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Discussion Starter #1
I have a hoyt charger with a hit man 5 pin micro ripcord SOS and a shock eater carbon stab...I'm thinking of taking the traditional plunge.. Mind you I've never even shot a trad bow. I just respect it soooo much..if you say go for it what bows do u recommend?
 

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I wouldn't get rid of it until you try a trad bow. Maybe purchase an inexpensive trad bow to get going and try it out. Something like a Samick Sage or a Polaris. Some sort of basic bow.

It can be easy to fall in love with trad, I would respectfully suggest trying trad before you take the plunge and get rid of your Hoyt.
 

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I have a hoyt charger with a hit man 5 pin micro ripcord SOS and a shock eater carbon stab...I'm thinking of taking the traditional plunge.. Mind you I've never even shot a trad bow. I just respect it soooo much..if you say go for it what bows do u recommend?
That's a mouthful :) seriously give it a try. Find something inexpensive and a light draw weight.

Sent from my SGH-T679 using Tapatalk 2
 

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Discussion Starter #6
That's a great link for that elcheapo long bow..I think I might order one. I wish I was closer to the cities then id drive over tomorrow lol to shoot your bow..I've owned a compound since this summer and love it. I'm just failing to see a real challenge in the hunting aspect of it.
 

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Traditional shooting has change A LOT in me. From not just having the urge of shooting something but to actually go out and see all the things I was not paying attention.

I found out my self getting excited not just because I was getting all my arrows in the center but because I was actually a part of the shot, I was just another part of my bow.

Give it a try its nothing more exciting than looking at where you want to place your arrow and by some un explicable reason the arrow flies and hits that exact spot.

As far equipment I'm not an expert but I can tell you by experience DO NOT get a more than 45 #. I learn the hard way.
 

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Being both a firearm and bow hunter, using a compound bow already ups the challenge level by a lot, in my opinion.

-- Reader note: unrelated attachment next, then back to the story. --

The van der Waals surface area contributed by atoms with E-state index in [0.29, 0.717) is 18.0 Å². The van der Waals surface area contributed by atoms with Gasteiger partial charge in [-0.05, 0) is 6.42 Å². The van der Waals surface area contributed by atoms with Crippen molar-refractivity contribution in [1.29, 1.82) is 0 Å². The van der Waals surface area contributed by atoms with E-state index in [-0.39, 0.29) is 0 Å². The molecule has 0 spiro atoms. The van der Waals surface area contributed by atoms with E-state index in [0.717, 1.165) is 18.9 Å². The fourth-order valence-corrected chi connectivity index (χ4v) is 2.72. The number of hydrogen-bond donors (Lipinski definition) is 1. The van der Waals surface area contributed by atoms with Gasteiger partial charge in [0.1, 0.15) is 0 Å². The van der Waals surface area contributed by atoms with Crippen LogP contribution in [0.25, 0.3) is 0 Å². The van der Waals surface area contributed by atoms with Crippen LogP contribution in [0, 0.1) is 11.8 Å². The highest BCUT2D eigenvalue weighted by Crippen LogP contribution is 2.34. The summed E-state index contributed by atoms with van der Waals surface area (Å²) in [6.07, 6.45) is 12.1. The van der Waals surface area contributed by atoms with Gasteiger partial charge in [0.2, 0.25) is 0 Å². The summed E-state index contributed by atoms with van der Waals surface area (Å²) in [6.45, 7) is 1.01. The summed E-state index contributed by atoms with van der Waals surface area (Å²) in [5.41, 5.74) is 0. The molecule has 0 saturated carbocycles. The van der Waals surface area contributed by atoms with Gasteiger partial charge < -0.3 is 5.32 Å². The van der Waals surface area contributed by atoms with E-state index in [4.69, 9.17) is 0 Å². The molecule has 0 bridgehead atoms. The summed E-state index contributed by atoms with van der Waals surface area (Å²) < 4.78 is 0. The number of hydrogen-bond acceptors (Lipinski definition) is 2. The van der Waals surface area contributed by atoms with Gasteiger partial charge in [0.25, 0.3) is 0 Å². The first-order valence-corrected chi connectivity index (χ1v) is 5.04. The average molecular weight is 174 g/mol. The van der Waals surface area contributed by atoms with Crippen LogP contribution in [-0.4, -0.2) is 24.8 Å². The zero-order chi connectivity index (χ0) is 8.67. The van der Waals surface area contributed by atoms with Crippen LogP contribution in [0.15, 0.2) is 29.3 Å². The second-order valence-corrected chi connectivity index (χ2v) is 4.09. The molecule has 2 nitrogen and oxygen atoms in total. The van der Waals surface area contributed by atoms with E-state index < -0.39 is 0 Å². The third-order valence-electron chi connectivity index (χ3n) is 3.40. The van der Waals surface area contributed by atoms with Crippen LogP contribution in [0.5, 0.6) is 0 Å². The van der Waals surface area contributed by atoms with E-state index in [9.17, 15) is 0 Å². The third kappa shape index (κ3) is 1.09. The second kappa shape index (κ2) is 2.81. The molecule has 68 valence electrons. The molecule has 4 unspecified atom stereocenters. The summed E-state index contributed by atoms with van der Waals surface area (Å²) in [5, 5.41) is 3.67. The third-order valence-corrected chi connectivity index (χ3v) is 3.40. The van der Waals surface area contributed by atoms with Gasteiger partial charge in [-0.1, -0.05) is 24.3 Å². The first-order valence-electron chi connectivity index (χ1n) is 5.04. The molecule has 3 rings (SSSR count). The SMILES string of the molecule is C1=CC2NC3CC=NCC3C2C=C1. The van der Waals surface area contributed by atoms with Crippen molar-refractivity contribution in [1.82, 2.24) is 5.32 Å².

If you know you will be in the northern metro area sometime, let me know. I regularly shoot at Average Joe's Archery in **** Rapids.
 

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I did not get rid of my wheel bow but I have bought two traditional bows and am absolutely loving it. I went to Baltimore Bowmans 3 day Traditional shoot last year and got hooked. It is so much more challenging all the way around. Instinctive shooting, having to get closer, and all the techniques that go into being a good shooter. It is pretty cheap to get started also. Bought an old Bear recurve at a garage sale, grabbed some old arrows from the self and tab and on I went. Go for it.
 

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I echo J-san If you are up north, I live in Grand Rapids and have lots of long bows and recurves you can shoot. Really recommend that you try before you buy. Also, the big trad shoot is in **** Rapids on Father's day another time and place to shoot some before making the plunge.

Arne
 

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I did exactly what you're debating doing. I'd always wanted to shoot trad. Took a few shots of someone elses longbow at my local archery club. I knew I liked it, so I sold my Hoyt Trykon, and all the gear with it. Got a longbow hybrid and after a year I've regretted it yet. Even after watching 3 deer walk that use to be within my range.
For me there is something that feels so much more natural about shooting my trad bow than the compound did. I feel a new kind of freedom, not worrying about bumping my fiber optic pin or knocking my cam into a rock or whatever. I love just roaming through the field behind my house picking out leaves or sticks and flinging arrows.
I admit, after a year I still can't come close to competing with my buddies and their compounds, but the freedom and fun of a trad bow is worth it to me.
 

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The above commentaries are excellent advice. Listen to it seriously, please.

Here's my take that you should completely ignore (really ... ignore me). However, I am compelled to speak thusly:

You wouldn't have opened this thread if you weren't already mentally committed to make the switch.

If money is the issue, then yes, dump the compound and get a longbow. A long one. Go for it. Take the plunge. Make sure the draw weight is sufficiently light to shoot dozens of arrows daily with good form and control. Observe the inexpensive longbows at Lancaster Archery's website for examples to study. Read some longbow picture threads to get an idea of the various styles. Your gut will begin to react to what you desire.

If money is not the issue, then keep the compound and get a longbow. A long one. Go for it. Take the plunge. Make sure the ...

While at Lancaster's site, order the book "Shooting the Stickbow" by Anthony Camera. Absent a teacher, it is a wonderful tutorial on recurve and longbow shooting from the ground up and covers every aspect of shooting that you will need to know to get a successful start. Form and equipment are covered in great detail. Between that book and this forum, you'll have every question answered immediately as you begin shooting.